3 Maximization of Booked Capacities for Exits in a Stationary Gas Network
As mentioned in the introduction, the overall problem of capacity maximization (11) is too complex to be dealt with here. Therefore, we shall focus in a first step on maximizing capacities at exits.
3.1 The Capacity Maximization Problem for Several Exits and One Entry
In the following we will make the assumption that the network is a tree and that there exists only one entry point serving m exits. The presence of cycles in the network would significantly complicate the numerical solution of the problem. Nonetheless, in Section 3.4, we sketch a possible methodology in the presence of cycles. The restriction to a single entry is made here, in order not to deal with the robust uncertainty related with the splitting of nominations within several entry nodes (see ‘∀b ∈...’ condition in (11)) which will be considered later in Section 4 separately. Without loss of generality, we define the entry to be the root of the network labeled by index ‘0’. For simplicity, we assume moreover that, the booked capacity C_{+} of the entry is large enough to meet the maximum possible load by all exits as well as possible extensions thereof after adding additional capacity at the exits as a result of an optimization problem. As a consequence of this constellation our general capacity maximization problem (11) reduces to an exit capacity maximization problem of the form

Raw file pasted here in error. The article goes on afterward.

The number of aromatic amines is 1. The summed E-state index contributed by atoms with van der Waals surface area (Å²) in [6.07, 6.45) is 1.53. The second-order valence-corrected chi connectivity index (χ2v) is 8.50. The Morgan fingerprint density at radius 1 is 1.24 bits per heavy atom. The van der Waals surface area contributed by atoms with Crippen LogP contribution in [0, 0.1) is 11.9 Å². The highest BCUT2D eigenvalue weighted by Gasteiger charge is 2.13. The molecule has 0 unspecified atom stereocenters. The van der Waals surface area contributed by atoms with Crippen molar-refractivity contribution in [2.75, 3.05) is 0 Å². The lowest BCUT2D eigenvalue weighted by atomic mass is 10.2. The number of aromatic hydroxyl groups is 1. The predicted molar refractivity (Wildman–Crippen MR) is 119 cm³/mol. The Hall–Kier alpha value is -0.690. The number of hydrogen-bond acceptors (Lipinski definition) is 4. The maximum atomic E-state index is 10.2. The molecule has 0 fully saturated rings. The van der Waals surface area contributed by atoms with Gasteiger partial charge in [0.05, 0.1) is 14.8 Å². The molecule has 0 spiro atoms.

Here, the remaining decision variables are just the extensions of exit capacities. Since no capacity extension for the single entry is intended and since its existing capacity is not constrained by our assumption, the corresponding constraint disappears as well as the balance equation which is just substituted in the description of technical feasibility. The resulting optimization problem does no longer contain entry nominations at all but only random exit nominations ξ and deterministic exit nominations y of new clients along with the additionally allocated booking capacities x_{−}.